The battle over the future of solar power is dividing Florida’s city officials.
From Coral Gables to St. Petersburg, local officials are at odds over a decision by the organization that represents more than 400 municipal governments — the Florida League of Cities — to file a legal brief urging the Florida Supreme Court to reject putting the proposed Solar Choice amendment on the November 2016 ballot.
The amendment would allow homeowners and businesses to sell up to two megawatts of solar power and prohibit the state from erecting any barriers to a rooftop solar market in Florida. The citizen petition drive is being led by the Southern Alliance for Clean Energy and backed by dozens of interest groups, including the Florida Retail Federation, the Christian Coalition and the League of Women Voters.
But the measure is opposed by the state’s private and municipally-owned utility companies, which pay franchise fees in order to be the exclusive source of electric power in cities across the state. They argue that if third parties are allowed to sell solar power, many of their franchise agreements would be void.
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The escalating fight offers a glimpse of the divisive debate that is headed to Florida — one of only four states without distributed solar power as an option for consumers — if the ballot language for the Solar Choice amendment is approved by the Florida Supreme Court. The court will hear arguments in September and will decide whether to put the citizens’ initiative before voters.
In June, the League of Cities joined with the Florida Municipal Electric Association in urging the court to reject the proposal, saying the loss of local revenue and the impact on city government violated the constitutional provision requiring proposed amendments to involve only a single subject.
But not everyone agrees, and this week 17 elected officials from 13 cities — including Pinecrest, Hallandale Beach, South Miami, St. Petersburg, Largo and Apopka — filed a protest, accusing the league of being led by powerful for-profit utilities and demanding that it withdraw the brief.
“There’s a number of city leaders who are pretty disgusted with the league,’’ said South Miami Mayor Philip Stoddard, one of the officials who signed the protest letter. “It feels like a really parochial organization that’s been co-opted by Florida Power & Light.”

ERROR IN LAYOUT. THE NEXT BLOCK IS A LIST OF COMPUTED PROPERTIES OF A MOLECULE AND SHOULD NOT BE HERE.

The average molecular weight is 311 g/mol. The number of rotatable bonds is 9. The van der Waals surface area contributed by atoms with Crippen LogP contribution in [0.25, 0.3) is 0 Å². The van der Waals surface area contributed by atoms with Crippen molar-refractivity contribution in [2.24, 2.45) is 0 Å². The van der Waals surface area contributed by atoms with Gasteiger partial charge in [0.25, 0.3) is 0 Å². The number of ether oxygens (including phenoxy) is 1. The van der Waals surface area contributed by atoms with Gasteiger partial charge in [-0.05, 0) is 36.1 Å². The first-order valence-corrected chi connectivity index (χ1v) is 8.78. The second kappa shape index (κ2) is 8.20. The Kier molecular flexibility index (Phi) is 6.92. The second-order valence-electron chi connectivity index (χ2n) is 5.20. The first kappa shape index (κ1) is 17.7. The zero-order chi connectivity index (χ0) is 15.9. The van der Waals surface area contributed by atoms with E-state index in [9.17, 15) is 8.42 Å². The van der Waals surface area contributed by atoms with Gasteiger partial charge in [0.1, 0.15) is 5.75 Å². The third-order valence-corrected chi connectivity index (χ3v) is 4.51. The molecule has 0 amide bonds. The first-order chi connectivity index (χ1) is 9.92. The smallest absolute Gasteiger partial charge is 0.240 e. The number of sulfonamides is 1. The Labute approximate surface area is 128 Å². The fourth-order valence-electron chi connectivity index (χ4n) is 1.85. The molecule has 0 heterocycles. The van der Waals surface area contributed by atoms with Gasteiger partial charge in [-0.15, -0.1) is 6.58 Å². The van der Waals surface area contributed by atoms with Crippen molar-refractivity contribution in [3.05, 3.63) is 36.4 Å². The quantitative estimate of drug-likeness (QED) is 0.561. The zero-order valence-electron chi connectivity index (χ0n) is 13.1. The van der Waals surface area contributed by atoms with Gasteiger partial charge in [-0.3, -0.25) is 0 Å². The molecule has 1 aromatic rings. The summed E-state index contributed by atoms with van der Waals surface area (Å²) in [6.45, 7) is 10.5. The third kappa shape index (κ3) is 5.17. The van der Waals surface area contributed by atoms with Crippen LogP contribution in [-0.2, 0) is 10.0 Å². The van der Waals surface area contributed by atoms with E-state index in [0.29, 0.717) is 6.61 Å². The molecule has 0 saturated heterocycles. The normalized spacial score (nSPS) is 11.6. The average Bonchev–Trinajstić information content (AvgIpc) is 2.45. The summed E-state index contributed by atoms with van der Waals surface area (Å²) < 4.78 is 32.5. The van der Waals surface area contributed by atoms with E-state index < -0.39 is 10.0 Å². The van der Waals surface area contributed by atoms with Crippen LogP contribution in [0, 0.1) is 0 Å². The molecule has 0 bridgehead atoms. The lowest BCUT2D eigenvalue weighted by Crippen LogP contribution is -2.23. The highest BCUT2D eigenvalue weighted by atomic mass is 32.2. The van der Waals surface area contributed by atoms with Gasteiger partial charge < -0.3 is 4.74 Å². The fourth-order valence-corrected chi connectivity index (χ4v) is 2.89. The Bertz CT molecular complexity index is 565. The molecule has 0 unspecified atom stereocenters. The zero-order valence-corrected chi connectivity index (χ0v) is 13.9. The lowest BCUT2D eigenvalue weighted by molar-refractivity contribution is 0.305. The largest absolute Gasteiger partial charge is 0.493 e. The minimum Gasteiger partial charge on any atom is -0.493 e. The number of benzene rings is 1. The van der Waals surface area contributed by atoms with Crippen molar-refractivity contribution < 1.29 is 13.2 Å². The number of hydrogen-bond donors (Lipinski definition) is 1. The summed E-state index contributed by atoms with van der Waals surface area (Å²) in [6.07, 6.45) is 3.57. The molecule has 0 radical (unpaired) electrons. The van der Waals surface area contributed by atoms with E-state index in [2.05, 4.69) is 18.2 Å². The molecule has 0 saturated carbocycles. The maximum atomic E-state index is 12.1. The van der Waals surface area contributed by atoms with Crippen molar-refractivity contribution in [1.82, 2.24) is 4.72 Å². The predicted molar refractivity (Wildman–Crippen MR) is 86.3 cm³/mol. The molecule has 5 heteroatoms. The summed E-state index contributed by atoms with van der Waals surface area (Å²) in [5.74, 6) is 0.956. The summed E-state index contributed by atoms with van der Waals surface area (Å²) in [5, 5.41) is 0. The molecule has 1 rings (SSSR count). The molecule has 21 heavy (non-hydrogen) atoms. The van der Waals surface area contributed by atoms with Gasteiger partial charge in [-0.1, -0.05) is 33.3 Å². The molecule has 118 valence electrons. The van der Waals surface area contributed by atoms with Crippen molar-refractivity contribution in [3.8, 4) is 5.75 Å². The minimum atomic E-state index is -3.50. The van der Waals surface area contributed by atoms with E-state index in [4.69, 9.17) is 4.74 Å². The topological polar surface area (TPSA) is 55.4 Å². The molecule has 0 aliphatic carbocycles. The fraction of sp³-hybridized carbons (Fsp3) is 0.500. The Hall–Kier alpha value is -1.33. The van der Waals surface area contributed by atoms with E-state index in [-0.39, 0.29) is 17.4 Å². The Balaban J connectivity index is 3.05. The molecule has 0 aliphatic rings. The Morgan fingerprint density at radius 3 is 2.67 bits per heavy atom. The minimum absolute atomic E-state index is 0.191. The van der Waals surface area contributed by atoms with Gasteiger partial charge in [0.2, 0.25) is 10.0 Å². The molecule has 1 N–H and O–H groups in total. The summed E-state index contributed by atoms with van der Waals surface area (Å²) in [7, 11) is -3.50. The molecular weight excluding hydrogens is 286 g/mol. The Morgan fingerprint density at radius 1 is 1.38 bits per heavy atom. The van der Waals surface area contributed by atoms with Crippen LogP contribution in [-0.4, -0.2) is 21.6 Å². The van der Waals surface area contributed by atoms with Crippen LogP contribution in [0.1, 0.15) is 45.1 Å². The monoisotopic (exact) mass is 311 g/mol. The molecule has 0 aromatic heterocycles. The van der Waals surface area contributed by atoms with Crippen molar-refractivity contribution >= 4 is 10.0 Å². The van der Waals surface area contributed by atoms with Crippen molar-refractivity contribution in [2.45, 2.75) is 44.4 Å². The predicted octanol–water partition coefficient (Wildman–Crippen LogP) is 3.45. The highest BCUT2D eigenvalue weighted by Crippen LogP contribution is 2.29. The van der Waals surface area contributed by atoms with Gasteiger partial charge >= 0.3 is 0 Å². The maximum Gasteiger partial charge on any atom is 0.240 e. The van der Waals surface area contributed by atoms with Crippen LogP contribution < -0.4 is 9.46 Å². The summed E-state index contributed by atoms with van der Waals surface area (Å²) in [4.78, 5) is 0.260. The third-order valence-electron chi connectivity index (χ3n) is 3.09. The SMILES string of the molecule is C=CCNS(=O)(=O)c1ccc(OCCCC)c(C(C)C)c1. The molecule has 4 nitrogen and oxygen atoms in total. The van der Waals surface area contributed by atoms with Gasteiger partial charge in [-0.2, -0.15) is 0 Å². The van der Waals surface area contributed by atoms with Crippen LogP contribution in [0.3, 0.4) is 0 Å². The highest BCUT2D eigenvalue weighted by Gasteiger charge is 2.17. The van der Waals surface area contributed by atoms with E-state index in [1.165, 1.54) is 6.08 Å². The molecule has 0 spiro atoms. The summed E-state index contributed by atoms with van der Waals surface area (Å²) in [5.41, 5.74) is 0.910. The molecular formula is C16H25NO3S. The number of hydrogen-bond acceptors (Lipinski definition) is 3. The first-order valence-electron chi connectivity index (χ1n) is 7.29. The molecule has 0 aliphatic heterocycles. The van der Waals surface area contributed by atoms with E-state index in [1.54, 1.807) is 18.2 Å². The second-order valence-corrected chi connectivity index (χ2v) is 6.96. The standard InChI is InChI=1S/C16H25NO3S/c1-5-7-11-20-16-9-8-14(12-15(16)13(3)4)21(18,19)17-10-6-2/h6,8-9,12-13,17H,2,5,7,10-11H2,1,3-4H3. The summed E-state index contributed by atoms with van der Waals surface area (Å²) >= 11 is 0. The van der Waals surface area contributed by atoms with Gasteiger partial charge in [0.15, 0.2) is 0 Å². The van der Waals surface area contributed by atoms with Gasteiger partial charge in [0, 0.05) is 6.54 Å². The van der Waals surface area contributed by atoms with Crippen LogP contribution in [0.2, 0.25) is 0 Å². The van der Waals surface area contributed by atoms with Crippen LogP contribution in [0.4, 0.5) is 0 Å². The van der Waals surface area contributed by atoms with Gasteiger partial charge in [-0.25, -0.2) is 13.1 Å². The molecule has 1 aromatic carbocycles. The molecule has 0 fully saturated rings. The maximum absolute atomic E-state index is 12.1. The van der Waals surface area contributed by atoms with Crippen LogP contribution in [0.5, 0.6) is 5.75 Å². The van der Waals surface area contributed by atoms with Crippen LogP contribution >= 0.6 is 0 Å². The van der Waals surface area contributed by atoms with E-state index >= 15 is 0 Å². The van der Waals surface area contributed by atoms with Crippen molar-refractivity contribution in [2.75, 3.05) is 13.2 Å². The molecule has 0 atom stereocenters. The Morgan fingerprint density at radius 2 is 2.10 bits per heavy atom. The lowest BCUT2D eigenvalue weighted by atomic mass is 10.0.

In a letter to the league leadership, city officials called the league’s arguments “alarmist, unsupported and speculative’’ and accused them of violating protocol because they failed to wait to get a formal vote by the city officials who make up its membership.
“I was stunned,’’ said Karl Nurse, a St. Petersburg city commissioner and former chairman of the League of Cities’ Energy and Environment Committee. He attended a meeting of the committee last week during which Pinecrest Mayor Cindy Lerner tried to raise the issue of the league’s brief.
“The staff presented the argument in favor of siding with the power companies and would not even allow her to make the counter argument,” Nurse said. “This is really part of a larger effort on the part of the for-profit power companies to kill renewable energy before it gets too big. I would be stunned if FPL didn’t instigate this.’’
John Thomas, the league’s director of public affairs, said Wednesday that the decision was made by staff and league leadership based on the “problems with the initiative’’ and did not violate any protocol.
“The league has been filing briefs this way for 30 years now,’’ he said. “We try to make decisions that are in the best interest of our member cities.”
He said the organization’s “resolution committee” will take a formal vote on the proposed amendment in August but the brief is not an indication that the league does not support solar energy.
“Our members will have the opportunity to speak on this at our conference,’’ Thomas said. “It is too early to determine what the position of the League of Cities will be.”
But the letter writers noted that economists had concluded the revenue impact on the state and local government could not be determined and the proposal does not prohibit cities from changing the law to equalize taxes and apply the same rates to solar customers.
Instead, they said, by encouraging more solar ownership there will be an increase in rooftop solar financing options and local governments could benefit from a more diverse energy stream.
“The league acted rather prematurely,’’ said Vince Lago, a Coral Gables city commissioner who signed the letter. “It would have been in the best interest for the league — and the state as a whole — had they waited for a full discussion amongst the League of Cities and an eventual vote in reference to the amendment.”
In a separate brief, Coral Gables argues that the amendment could “potentially restrict or prohibit the ability of the City of Coral Gables to promote solar power usage” by preventing its zoning laws from protecting its “signature look” with local aesthetic standards through its architectural review board process.
A year ago, Coral Gables angered Miami and other South Florida municipal officials when it reached a last-minute settlement with FPL over building transmission lines through the county.
Lago said the city has not taken a formal position on the Solar Choice amendment and he disagrees with his city attorney’s reasoning that it will interfere with the city’s zoning laws. But, he said, the city remains committed to promoting solar energy. On Tuesday, it became the first city in the state to begin a pilot program in October to offer a standardized permitting process that will expedite projects to install solar photovoltaic cells, he said.
Mary Ellen Klas can be reached at meklas@MiamiHerald.com and @MaryEllenKlas